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  • studebaker ac

    my Studebaker cruiser has ac. my build sheet states it came with ac. yet I looks like it is a add on vintage ac unit. did Studebaker install the ac unit after the car was produced?. because you would think the ac unit would have been incorporated into the dash board. were the rest of the Studebaker line up have ac that appeared to be a add on unit?. this is just a thought more then a question. can anyone enlighten me?. thanks in advance. leonard.

  • #2
    I can not think of one U.S. Car, there MAY be one or two maybe, Cadilacs or Lincolns that actually HAD Dash incorporated Air Cond. in 1964, doesn't matter because Studebaker like Ford did not.

    Did you ever see a '65 Mustang or AMC with Air? Same unit!
    StudeRich
    Second Generation Stude Driver,
    Proud '54 Starliner Owner

    Comment


    • #3
      Leonard, the Avanti was really the only Studebaker that incorporated air conditioning into the dash, so to speak, in that the ductwork came through console outlets.

      Rich, check out some literature in The Old Car Manual Project. You'll find quite a few lesser manufacturers had air conditioning incorporated in the dash by 1964, including Rambler and Rambler Ambassador. Chevrolet air conditioning was incorporated as we know it today by 1963, except the cheapie "Cool-Pack" under-dash units that were dealer-installed. BP
      We've got to quit saying, "How stupid can you be?" Too many people are taking it as a challenge.

      Ayn Rand:
      "You can avoid reality, but you cannot avoid the consequences of avoiding reality."

      G. K. Chesterton: This triangle of truisms, of father, mother, and child, cannot be destroyed; it can only destroy those civilizations which disregard it.

      Comment


      • #4
        Are you saying that I can put AC in my 58 President that would be just like a dealer would install in 1958?



        Originally posted by StudeRich View Post
        I can not think of one U.S. Car, there MAY be one or two maybe, Cadilacs or Lincolns that actually HAD Dash incorporated Air Cond. in 1964, doesn't matter because Studebaker like Ford did not.

        Did you ever see a '65 Mustang or AMC with Air? Same unit!
        Jim Rostron

        Comment


        • #5
          From 1957 on, AC was an option in Studebakers. Also, many dealers would install when requested, or refer to a shop nearby for the job. Back then, aftermarket companies flourished, and install shops were east to find. Many of them had creative fabricators, and they could install AC in just about any make and model.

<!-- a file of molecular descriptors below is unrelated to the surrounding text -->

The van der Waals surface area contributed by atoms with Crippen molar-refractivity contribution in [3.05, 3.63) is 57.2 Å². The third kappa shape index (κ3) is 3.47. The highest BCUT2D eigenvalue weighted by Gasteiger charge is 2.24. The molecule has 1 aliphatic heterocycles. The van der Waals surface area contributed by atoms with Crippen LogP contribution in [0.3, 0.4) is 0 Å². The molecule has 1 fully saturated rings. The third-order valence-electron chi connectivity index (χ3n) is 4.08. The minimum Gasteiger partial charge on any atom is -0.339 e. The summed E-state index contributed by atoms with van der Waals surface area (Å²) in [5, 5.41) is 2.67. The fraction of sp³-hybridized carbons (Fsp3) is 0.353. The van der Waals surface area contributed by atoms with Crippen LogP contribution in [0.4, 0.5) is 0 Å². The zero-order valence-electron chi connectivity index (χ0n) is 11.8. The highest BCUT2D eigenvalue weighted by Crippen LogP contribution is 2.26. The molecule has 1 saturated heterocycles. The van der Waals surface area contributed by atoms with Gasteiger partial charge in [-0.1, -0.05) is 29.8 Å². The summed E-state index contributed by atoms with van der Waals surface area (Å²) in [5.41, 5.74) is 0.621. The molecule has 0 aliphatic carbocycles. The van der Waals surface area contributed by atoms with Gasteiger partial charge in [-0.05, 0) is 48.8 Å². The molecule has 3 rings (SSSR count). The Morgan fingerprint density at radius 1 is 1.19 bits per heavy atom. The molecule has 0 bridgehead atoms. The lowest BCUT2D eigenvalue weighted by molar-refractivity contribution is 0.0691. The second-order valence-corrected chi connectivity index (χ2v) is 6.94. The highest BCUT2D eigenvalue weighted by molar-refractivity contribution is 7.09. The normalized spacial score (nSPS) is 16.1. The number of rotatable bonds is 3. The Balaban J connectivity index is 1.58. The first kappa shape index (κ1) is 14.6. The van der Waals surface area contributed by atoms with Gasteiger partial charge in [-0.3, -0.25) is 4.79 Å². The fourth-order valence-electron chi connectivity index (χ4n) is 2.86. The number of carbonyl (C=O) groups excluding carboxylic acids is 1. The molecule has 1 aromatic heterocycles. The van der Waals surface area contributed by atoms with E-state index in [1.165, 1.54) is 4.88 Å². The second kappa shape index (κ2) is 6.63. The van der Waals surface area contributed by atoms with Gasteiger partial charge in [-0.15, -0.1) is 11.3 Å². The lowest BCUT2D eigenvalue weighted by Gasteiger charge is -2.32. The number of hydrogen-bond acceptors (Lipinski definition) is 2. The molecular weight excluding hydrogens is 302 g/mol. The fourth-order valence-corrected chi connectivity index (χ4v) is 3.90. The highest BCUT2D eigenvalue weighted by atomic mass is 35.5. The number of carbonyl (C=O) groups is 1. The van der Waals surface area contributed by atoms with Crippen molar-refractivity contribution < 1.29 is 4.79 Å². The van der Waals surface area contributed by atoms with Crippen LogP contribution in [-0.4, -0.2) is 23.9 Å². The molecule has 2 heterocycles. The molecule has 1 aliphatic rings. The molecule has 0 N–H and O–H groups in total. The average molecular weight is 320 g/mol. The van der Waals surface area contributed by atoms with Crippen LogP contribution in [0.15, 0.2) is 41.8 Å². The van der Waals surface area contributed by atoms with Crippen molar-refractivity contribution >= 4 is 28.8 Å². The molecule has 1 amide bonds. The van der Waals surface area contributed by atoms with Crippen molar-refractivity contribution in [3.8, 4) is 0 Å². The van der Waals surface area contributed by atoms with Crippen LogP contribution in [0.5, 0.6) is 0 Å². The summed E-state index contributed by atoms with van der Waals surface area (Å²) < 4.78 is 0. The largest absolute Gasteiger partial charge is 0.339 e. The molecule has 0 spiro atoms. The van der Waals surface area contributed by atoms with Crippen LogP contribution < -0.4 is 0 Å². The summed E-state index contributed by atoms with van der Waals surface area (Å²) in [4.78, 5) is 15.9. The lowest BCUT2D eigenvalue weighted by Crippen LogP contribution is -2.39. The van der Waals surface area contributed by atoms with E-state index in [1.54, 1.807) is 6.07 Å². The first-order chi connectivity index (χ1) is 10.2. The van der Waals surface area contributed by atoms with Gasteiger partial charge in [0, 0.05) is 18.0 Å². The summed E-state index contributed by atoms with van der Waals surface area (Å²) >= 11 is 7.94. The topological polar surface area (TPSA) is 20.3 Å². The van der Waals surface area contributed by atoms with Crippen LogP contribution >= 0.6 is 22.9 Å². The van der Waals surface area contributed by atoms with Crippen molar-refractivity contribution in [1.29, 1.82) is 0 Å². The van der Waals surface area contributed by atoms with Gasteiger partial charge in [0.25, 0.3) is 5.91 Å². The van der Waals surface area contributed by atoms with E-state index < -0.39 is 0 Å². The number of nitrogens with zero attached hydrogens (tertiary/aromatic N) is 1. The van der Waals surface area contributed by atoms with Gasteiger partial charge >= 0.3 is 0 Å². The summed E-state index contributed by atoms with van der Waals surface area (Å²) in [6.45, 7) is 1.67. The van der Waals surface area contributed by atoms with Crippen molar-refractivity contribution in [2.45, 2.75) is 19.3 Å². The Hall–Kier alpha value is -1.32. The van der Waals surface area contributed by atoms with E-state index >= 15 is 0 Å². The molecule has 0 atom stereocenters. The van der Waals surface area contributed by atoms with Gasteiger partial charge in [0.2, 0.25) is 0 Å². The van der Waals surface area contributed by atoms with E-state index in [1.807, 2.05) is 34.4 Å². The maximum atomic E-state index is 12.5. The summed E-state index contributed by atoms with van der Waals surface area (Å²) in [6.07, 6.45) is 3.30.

With Stude AC, the more you have to, "split" it, the less there is to go around. If just the driver in the car, and all vents are pointed toward him/her, it will keep the person reasonably cool, even at ambient temps of 110-120. If the vents have to be shared with a passenger in the front seat, there's barely enough cool air to go around. Anyone in the back seat is gonna swelter, especially if the front is a bench seat. GT type bucket seats allow some air to reach the back seat, but minimal.

          Comment


          • #6
            You could get A/C installed at Sears in the Sears Auto Center...
            Tom - Bradenton, FL

            1964 Studebaker Daytona - 289 4V, 4-Speed (Cost To Date: $2514.10)
            1964 Studebaker Commander - 170 1V, 3-Speed w/OD

            Comment


            • #7
              Originally posted by mnmfive View Post
              Are you saying that I can put AC in my 58 President that would be just like a dealer would install in 1958?
              The likelihood of finding a "correct" 1958 a/c like a Stude dealer would have installed is pretty slim. There are companies that sell more modern systems that are designed to fit into older cars. Vintage Air is one of them, and Bob's Stude Parts advertises in most issues of TW. You might also be able to find a used era-appropriate system. For example, I have a complete used system that I pulled from a 59 Lark about 30 years ago. It had originally been installed in Texas when the car was new. It probably could be installed as is, but it would make sense to check the hoses for cracks and to use a modern Sanden compressor in lieu of the original York model. The under-dash evaporator looks much like the units that Stude used -- but then they all did in those days. $100 plus shipping if interested.
              Skip Lackie

              Comment


              • #8
                My 1956 President Classic that I owned had a trunk mounted A/C with Studebaker Air Condition metal tag on the unit in the trunk. My 61 Lark cruiser did have a factory unit that was unique to that year but it still looked like an "add on" unit. The unit itself mounted under the dash but the unit went all the way to the floor. Only year that was offered that way.

                I do remember seeing in a Motor Trend magazine that had a road test of a 55 K that in the same issue had a 55 Nomad with factory A/C with the round vents in the dash.

                Bob Miles

                Comment


                • #9
                  SInce, "flow through" ventilation didn't exist in early 50-60 cars, recirculating type air conditioners were the available type, most A/C were "add on" even if factory "installed". Mark IV comes to mind as a common add on in the early days. A/C was a "luxury" option, not many people opted for it in a new car. Some regretted later and added it on when they could afford it. I remember the first car my dad owned with A/C was a 1968 Dodge Charger, after sweltering for years in various Studebakers ( Including a 64 R2 Avanti-- torture on one July 4 weekend with temps over 100)--what a difference !!!!!